When I first saw the Michael Caine impersonation-off in the trailer for The Trip a few years back, I was amused. But when that scene hit early in the actual movie, it rang hollow. I love Michael Caine, and the one maestro of British impersonations (which seems to be the main point of the movie) does a dead-on Caine, really nailing both the young and old actor. The fact that it wasn’t funny speaks volumes about this failed film.
So a recurring theme in my blog: comedy is tough. The British comedic chemistry that this film yearns for is largely missing. A reference in the movie is made to the phenomenally successful BBC series Top Gear. Now there’s some comedic chemistry. But no such luck in The Trip.
Another problem was the split personality of The Trip. If the comedy worked well enough it might not be so bad that it splits its effort with equally ineffective forays into drama. I suppose the dramatic interludes are meant to bolster the overall comic output — Neighbors comes to mind, but it does not work here.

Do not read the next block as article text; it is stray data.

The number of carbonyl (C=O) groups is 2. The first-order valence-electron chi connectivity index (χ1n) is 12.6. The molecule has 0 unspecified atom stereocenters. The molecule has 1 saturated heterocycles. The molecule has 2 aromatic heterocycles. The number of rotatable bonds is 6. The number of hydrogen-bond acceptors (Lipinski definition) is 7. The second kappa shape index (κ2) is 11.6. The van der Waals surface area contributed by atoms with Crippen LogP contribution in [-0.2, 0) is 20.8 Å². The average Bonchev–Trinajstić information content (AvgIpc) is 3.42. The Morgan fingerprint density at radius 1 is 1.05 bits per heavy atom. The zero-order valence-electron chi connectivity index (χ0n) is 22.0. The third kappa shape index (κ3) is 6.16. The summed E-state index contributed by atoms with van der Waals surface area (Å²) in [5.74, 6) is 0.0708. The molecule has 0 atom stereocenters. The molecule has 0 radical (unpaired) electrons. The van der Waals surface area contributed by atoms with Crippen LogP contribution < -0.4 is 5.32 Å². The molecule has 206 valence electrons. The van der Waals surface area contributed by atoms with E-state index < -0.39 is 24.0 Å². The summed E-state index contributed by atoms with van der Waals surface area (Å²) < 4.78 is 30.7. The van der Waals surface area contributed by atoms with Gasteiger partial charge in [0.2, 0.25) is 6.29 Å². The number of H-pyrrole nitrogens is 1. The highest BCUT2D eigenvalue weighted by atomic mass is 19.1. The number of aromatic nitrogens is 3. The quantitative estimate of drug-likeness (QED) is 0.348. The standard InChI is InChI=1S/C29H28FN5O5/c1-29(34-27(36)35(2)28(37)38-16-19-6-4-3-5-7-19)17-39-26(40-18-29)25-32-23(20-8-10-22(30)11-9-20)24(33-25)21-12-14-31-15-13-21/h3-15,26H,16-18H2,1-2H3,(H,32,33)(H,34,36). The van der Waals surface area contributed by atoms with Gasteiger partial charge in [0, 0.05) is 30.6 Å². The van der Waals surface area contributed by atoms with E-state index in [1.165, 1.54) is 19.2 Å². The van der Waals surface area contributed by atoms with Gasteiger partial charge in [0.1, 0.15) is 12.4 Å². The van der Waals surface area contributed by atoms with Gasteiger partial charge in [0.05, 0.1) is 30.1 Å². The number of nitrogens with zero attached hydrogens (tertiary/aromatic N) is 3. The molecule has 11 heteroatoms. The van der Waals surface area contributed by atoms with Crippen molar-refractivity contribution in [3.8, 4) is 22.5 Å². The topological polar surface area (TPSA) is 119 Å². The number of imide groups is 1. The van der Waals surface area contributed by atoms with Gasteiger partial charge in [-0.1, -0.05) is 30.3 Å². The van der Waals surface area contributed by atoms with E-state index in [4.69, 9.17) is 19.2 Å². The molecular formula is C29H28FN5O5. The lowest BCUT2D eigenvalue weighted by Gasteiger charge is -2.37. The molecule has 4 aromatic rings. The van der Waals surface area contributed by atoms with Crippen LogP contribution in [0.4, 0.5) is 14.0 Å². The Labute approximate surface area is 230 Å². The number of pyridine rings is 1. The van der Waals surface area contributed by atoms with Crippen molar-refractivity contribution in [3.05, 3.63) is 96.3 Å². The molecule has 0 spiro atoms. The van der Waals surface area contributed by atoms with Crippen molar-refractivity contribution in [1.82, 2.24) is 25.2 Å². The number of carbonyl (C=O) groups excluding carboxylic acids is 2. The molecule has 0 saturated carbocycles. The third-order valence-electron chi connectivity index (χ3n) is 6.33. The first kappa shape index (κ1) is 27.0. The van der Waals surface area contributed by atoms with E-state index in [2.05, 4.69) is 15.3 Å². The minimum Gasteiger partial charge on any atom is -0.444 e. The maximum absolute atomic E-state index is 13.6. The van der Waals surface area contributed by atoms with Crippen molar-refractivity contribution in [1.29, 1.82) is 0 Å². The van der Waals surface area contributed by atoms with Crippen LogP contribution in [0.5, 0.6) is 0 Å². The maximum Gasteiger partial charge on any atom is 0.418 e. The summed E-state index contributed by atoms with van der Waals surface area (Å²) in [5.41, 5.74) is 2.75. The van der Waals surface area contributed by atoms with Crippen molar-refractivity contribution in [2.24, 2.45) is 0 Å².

Sideways, the movie that has grown near and dear to my heart, draws obvious comparisons to The Trip. And since Sideways started slowly, I kept giving The Trip the benefit of the doubt that it would improve as the not-so-dynamic duo trundle along. But except for the end of the film, which I hope without giving anything away brings strong parallels to Local Hero, that higher calling is never reached on this Trip. It is no Local Hero, it definitely doesn’t lean Sideways, and it cannot reach a Top Gear. 4/10